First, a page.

Capital Commentary is the weekly current-affairs publication of CPJ, written to encourage the pursuit of public justice.
Steven E. Meyer
November 23, 2012
By Steven E. Meyer
About $6 billion was spent on the recent political campaigns, and Americans were subjected to literally thousands of hours of often bitter commercials that frequently were filled with partial truths or even outright lies. And, now that the dust has settled, very little has changed. President Obama remains in the White House; Democrats still control the Senate and Republicans the House. Governor Romney and President Obama both made equally gracious speeches at the end of the election. Both men pleaded for bipartisan cooperation to address the many serious problems we face.
But haven’t we heard all of this before? It has become a vicious cycle—a bitter, nasty campaign and pleas for cooperation and compromise after the election. But once the reality of political intercourse sets in, there is little room for cooperation or compromise; and all of this then leads to the next nasty election. In the American political system this means that agreement is reached all too often as a reaction, a defensive move designed not to resolve major issues, but to avoid catastrophe. Almost certainly, this is the way the so-called end-of-year “fiscal cliff” will be avoided. Just like budget deals in the past, both sides will pontificate and stake out their well-known positions on what constitutes fiscal responsibility. Already we are hearing the same divisive rhetoric about taxes that we heard during the campaign. An agreement probably will be hammered out, but likely it will be limited to avoiding the cliff, not to fashion a long term financial future for the country.
But why is this so? Why can’t we get past the ideological barricades? There are clarion calls for a “fresh start” and pledges to “reach across the aisle.” The problem is that we fundamentally disagree about what it means to be a good citizen, and our understanding of citizenship is deeply seated in our psyches; we loath to compromise on our deepest beliefs. Our Founding Fathers thought they could get around this conundrum by devising a system of checks and balances and separation of powers. To accomplish this, they wrote a Constitution that established an intricate and often complex relationship among the executive, legislative and judicial branches of government. They wove democratic procedures into the document, but—given the temper of the late 18th century—they also feared “too much democracy.” Since it was written, the American Constitution has attained an almost divine-like aura.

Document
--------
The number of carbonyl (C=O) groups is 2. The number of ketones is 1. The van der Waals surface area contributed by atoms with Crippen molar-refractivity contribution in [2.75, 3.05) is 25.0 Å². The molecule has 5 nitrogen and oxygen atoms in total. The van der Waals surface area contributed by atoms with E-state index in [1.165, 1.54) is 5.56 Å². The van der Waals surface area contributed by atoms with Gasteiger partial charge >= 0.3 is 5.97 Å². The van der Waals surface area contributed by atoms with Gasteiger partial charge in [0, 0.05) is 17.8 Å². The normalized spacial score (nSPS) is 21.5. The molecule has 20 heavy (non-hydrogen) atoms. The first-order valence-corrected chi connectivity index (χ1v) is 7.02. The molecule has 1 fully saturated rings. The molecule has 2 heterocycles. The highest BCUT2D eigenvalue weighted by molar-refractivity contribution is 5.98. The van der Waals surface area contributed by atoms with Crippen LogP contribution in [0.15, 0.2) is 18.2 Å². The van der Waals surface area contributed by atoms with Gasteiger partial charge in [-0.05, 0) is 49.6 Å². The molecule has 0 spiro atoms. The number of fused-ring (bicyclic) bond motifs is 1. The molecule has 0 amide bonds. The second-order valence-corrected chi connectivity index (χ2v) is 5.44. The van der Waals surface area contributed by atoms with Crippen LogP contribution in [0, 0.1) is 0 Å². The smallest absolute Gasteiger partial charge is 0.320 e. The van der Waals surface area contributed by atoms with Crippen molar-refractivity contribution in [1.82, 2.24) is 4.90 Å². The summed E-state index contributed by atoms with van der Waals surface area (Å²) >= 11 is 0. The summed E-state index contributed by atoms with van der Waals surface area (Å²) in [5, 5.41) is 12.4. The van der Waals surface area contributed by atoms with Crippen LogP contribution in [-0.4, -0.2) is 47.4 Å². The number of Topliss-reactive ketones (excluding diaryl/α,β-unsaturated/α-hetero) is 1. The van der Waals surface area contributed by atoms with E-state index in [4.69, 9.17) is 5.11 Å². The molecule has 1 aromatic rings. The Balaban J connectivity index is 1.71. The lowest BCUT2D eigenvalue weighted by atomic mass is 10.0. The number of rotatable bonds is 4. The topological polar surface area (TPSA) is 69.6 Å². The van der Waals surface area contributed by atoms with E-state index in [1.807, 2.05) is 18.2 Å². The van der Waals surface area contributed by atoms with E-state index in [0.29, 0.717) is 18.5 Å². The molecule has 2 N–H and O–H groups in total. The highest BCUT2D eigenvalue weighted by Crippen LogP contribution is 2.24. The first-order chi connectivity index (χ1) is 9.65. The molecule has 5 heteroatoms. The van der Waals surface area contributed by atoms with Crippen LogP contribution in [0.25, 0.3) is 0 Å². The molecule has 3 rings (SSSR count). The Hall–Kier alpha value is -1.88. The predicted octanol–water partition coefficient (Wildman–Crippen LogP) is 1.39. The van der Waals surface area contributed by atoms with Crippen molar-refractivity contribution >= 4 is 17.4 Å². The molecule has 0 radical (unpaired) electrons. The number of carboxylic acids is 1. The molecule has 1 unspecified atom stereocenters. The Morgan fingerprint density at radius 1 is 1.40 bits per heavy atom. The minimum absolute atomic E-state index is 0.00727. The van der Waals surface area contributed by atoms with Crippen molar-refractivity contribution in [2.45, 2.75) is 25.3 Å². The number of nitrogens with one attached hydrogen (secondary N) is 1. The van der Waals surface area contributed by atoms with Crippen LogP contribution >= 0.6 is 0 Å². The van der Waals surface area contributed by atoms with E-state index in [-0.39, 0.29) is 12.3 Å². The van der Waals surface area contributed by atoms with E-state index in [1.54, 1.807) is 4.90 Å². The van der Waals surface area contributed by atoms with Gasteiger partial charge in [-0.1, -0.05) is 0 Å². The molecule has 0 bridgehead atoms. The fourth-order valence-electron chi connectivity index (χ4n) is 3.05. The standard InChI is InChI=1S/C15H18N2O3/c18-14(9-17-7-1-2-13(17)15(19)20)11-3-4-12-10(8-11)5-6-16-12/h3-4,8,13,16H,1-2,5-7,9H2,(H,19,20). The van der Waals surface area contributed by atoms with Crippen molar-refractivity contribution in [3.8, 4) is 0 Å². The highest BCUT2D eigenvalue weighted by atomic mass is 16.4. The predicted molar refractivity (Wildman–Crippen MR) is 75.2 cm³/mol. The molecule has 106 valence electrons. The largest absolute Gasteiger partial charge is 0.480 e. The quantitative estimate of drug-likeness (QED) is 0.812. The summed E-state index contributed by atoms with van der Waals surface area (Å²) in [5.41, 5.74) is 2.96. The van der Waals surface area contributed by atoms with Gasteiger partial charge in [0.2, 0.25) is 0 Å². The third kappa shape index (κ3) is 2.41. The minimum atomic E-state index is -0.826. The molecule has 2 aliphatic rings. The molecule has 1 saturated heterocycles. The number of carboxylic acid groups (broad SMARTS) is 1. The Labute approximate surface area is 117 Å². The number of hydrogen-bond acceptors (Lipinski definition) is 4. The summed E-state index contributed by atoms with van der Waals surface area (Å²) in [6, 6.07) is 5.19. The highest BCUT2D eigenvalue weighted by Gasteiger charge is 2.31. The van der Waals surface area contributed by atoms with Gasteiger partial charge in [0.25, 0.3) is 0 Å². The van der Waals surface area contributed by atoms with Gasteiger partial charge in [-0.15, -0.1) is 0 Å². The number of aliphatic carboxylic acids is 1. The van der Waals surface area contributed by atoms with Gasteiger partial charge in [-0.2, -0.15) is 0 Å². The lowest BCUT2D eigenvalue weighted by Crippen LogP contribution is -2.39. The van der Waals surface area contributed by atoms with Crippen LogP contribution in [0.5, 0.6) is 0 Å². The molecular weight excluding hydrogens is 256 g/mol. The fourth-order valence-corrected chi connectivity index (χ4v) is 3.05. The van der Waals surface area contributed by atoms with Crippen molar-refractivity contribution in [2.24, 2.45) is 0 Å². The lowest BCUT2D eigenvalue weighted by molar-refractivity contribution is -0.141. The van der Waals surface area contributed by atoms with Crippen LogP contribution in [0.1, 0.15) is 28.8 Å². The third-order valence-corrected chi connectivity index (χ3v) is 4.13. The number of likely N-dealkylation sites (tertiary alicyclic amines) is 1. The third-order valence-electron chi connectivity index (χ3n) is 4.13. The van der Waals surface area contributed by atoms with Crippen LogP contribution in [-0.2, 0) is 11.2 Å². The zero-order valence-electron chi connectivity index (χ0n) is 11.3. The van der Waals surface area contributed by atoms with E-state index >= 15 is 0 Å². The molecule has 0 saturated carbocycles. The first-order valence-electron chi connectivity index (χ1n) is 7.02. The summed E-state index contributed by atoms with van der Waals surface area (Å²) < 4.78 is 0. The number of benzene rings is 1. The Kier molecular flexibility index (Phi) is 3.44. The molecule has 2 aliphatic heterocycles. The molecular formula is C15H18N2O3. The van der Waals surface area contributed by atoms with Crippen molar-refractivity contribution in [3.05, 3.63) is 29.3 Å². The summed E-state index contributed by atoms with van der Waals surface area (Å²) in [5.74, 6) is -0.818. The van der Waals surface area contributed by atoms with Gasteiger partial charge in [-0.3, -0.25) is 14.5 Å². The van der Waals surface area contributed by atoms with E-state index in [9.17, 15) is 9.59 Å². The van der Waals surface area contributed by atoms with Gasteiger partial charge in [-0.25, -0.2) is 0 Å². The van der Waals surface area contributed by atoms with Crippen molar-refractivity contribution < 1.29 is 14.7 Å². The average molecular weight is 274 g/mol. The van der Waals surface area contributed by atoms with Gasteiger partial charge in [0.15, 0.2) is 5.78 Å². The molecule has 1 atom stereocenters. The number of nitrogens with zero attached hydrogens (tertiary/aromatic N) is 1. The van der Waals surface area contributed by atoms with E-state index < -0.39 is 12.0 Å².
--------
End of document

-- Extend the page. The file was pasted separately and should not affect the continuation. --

But, the Constitution is not divine; it is a social contract devised by human beings to establish a political community. It was designed specifically the way it was because the Founding Fathers understood that human nature militated against compromise and cooperation and because too much power in the hands of one person or one branch could lead to abuse. They understood that politics was essentially adversarial, and they took to heart John Calvin’s understanding of human nature and Thomas Hobbes fear that without a well-designed social contract human interaction dissolves into chaos.
But the Founding Fathers also recognized that social contracts are expressions of time and place, and even suggested changing the Constitution from time to time. This begs the question whether a Constitution written at the end of the 19th century is still valid at the cusp of the 21st century. Should we change the social contract and, if so, how should we do that? Can the Constitution be “tweaked” or do we have to start over? How do we establish a social contract that recognizes the sinfulness of human nature, the bedrock importance of politics and the need for fairness, justice and stewardship? This is an especially critical question for Christians because these are our values.
While Christians can provide leadership and should be an important part in any change in the American social contract, we cannot do it by ourselves. Such an important change needs much broader support in the American body politic. So, where to start? First, I think, we need to begin by reaching out to establish coalitions of people who believe the system is unsustainable and needs change. Second, we start with small steps—editorials, appeals to political leaders, organizing churches and denominations, etc. Third, we begin to flesh out a list of priorities—such as, proposing amendments that actually require accountability in the work of the Congress and president, eliminating the Senate filibuster, allowing budget and appropriations bills to originate in either house of the Congress, establishing a line-item veto, and including the 1973 War Powers Resolution (or some simpler variation of it). These should be seen as initial efforts to tighten the social contract, shed its debilitating aspects and force political leaders to act more efficiently and with the greater public interest in mind.
—Steven E. Meyer is a Fellow of the Center for Public Justice.
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Capital Commentary is a weekly current-affairs publication of the Center for Public Justice. Published since 1996, it is written to encourage the pursuit of justice. Commentaries do not necessarily represent an official position of the Center for Public Justice but are intended to help advance discussion. Articles, with attribution, may be republished according to our publishing guidelines.”